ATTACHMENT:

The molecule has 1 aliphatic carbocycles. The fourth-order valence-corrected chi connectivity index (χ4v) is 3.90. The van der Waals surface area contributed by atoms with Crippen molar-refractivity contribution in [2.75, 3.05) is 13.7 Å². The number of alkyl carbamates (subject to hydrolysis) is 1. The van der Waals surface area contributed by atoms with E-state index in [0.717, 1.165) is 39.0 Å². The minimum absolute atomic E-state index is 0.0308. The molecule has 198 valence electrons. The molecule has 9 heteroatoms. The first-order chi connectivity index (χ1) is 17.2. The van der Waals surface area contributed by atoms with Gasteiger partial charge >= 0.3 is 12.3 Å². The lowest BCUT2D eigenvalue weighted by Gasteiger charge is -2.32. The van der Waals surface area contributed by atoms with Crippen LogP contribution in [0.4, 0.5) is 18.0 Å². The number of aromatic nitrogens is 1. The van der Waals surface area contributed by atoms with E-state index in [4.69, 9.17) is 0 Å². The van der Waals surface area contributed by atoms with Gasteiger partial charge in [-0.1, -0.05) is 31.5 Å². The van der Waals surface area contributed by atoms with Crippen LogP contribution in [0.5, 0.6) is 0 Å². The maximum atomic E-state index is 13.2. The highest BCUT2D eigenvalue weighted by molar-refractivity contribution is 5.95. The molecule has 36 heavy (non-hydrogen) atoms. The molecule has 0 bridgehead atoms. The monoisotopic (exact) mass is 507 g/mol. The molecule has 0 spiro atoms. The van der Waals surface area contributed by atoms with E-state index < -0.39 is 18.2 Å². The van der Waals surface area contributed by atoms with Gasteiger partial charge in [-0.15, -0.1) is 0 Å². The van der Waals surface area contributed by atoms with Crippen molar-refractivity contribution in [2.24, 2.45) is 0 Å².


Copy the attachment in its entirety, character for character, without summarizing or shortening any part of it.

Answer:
The molecule has 1 aliphatic carbocycles. The fourth-order valence-corrected chi connectivity index (χ4v) is 3.90. The van der Waals surface area contributed by atoms with Crippen molar-refractivity contribution in [2.75, 3.05) is 13.7 Å². The number of alkyl carbamates (subject to hydrolysis) is 1. The van der Waals surface area contributed by atoms with E-state index in [0.717, 1.165) is 39.0 Å². The minimum absolute atomic E-state index is 0.0308. The molecule has 198 valence electrons. The molecule has 9 heteroatoms. The first-order chi connectivity index (χ1) is 17.2. The van der Waals surface area contributed by atoms with Gasteiger partial charge >= 0.3 is 12.3 Å². The lowest BCUT2D eigenvalue weighted by Gasteiger charge is -2.32. The van der Waals surface area contributed by atoms with Crippen LogP contribution in [0.4, 0.5) is 18.0 Å². The number of aromatic nitrogens is 1. The van der Waals surface area contributed by atoms with E-state index in [4.69, 9.17) is 0 Å². The van der Waals surface area contributed by atoms with Gasteiger partial charge in [-0.1, -0.05) is 31.5 Å². The van der Waals surface area contributed by atoms with Crippen LogP contribution in [0.5, 0.6) is 0 Å². The maximum atomic E-state index is 13.2. The highest BCUT2D eigenvalue weighted by molar-refractivity contribution is 5.95. The molecule has 36 heavy (non-hydrogen) atoms. The molecule has 0 bridgehead atoms. The monoisotopic (exact) mass is 507 g/mol. The molecule has 0 spiro atoms. The van der Waals surface area contributed by atoms with E-state index < -0.39 is 18.2 Å². The van der Waals surface area contributed by atoms with Gasteiger partial charge in [-0.15, -0.1) is 0 Å². The van der Waals surface area contributed by atoms with Crippen molar-refractivity contribution in [2.24, 2.45) is 0 Å².